How Howard University and HBCUs Foster Young Entrepreneurs
Higher education is among the greatest catalysts for young entrepreneurs who strive to become future business leaders. Good colleges provide intensive coursework to develop the requisite skill set in one’s chosen field, as well as social networking opportunities where one can cultivate positive relationships with people who will one day serve as mentors, colleagues and referrals.
This Is Capitalism has spotlighted Eddie Brown, founder of Brown Capital Management, which is the second oldest African-American owned investment management firm in the world and oversees more than $10 billion in total assets. Eddie Brown’s path to success began at Howard University, one of the Historically Black Colleges and Universities (HBCUs) known for helping many entrepreneurs get their start.
The long list of well-known Howard University alumni hints at why the Washington D.C. campus holds a special status among the HBCUs. In 2016, business mogul Sean “Diddy” Combs (who has stakes in apparel, fragrance and beverage brands in addition to his award-winning music label) donated $1 million to Howard’s undergraduate business school. And Thurgood Marshall ran a private law practice before becoming the first African-American U.S. Supreme Court Justice. Both men attended the school.
Howard and about 100 other institutions recognized as HBCUs were founded before 1964 with the principal mission of educating black students who go on to establish professions as entrepreneurs and leaders in the private and public sectors. Prior to the integration movement that schools experienced during the 1960s, HBCUs were the main destination for black people seeking higher education in the U.S.
In recent years, Howard and other HBCUs have launched several initiatives to foster a new generation of young business leaders.
As early as 2003, Howard University started making renewed efforts to bolster innovative entrepreneurship in the black community. That’s when the Entrepreneurship Leadership Innovation Institute was founded on campus with the goal of allowing students to participate in business planning and case studies, regardless of their fields of study.
On March 8, 2016, Washington D.C. Mayor Muriel Bowser and representatives from Howard University broke ground on the Inclusive Innovation Incubator, a hub created to promote entrepreneurs and businesses from underrepresented communities that will then provide resources to improve those areas. Howard’s role includes helping venture capital firms work with technology startups. The hub also set out to offer training, networking and access to Silicon Valley investors.
The hub, also called In3, went on to start distinct programs for adults and children. The adult program’s workshops and classes have featured instruction on how to start and expand a new business, computer coding and hackathons, as well as coaches and mentors who operate in sought-after professions. The youth program has benefited elementary, middle school and high school kids through tech-focused after-school and summer camp activities.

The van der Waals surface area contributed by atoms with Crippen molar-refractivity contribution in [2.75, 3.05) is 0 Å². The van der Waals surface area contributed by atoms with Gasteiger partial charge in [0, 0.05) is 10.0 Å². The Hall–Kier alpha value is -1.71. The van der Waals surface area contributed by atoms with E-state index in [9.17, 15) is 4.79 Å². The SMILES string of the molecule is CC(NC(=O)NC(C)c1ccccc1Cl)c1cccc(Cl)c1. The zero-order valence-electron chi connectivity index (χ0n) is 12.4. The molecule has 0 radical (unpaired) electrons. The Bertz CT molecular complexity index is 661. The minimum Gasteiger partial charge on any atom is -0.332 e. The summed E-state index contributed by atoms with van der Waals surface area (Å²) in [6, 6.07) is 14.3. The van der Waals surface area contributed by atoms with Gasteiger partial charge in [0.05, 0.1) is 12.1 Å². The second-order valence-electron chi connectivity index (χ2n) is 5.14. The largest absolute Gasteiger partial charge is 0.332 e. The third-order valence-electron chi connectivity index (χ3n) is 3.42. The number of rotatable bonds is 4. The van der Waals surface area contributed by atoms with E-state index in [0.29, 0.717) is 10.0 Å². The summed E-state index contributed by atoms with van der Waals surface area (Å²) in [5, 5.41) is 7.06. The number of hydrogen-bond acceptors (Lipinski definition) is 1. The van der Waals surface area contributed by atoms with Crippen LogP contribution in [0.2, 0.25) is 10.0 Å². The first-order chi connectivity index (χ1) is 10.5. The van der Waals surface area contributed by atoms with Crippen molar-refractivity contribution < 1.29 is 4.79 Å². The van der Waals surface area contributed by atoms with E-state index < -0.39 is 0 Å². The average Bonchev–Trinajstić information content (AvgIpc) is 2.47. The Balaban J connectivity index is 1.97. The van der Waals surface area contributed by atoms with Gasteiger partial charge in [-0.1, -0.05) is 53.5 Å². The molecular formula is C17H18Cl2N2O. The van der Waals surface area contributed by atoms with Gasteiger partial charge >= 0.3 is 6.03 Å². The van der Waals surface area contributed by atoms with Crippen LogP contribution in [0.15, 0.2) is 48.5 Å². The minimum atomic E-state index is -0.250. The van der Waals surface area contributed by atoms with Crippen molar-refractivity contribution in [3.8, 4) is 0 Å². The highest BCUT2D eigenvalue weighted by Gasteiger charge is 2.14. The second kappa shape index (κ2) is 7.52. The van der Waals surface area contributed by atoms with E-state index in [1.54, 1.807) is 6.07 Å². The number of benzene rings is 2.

Innovation at HBCUs
In 2013, the HBCU Innovation Summit was started by the non-profit scholarship organization UNCF to enhance technological and science-based entrepreneurship in the black community.
Since its inception more than 300 HBCU computer science and engineering scholars have met with executives and recruiters in the industry, and more than 100 HBCU computer science faculty have partnered with Silicon Valley firms to shape coursework at the schools. At the 2017 summit, over 100 HBCU fellows convened in Silicon Valley to go on site at major companies such as YouTube, Adobe, Salesforce, and Twitter.
Similar programs created to increase tech opportunities for black students include HBCUHacks and HBCU.vc, both of which were co-founded by Hadiyah Mujhid, an African-American female software engineer who spent a decade working at Lockheed Martin after graduating from University of Maryland Eastern Shore — an HBCU.
HBCUHacks was established to host a series of weekend hackathons on various campuses, to help students combine coding and business acumen, as well as offer the chance to design apps. HBCU.vc, which has hosted tech conferences and startup competitions, was launched to teach students the investment fundamentals and market research required to excel at venture capital projects.
Inspiring a new generation of technology-focused entrepreneurs is surely beneficial to black students in search of brighter futures, but it’s also beneficial to America as a whole. The future of capitalism demands that businesses make innovative use of technology to improve the lives of all people. This enormous task calls for more diverse company leadership, to ensure that fresh and inclusive ideas yield the best products and services.
Of course, not all firms will base their value proposition on computer programmers and engineers. For instance investment managers use computers to process data, then apply human experience and expertise to make the proper decisions. But the two fields are becoming increasingly related, and in fact it has long been the case that developing strong tech skills can lay the groundwork for a successful finance career.
For instance, Eddie Brown studied electrical engineering at Howard University and took a job at IBM upon graduation, before entering the financial services industry and eventually launching his own investment firm.
Thanks to the many entrepreneurial programs now in the works across the HBCUs, there is good reason to look forward to the innovations that will come from young capitalists studying there today. As Eddie Brown has said, “If you put all of the pieces in place, and stay at it and do it well, there are no limits.”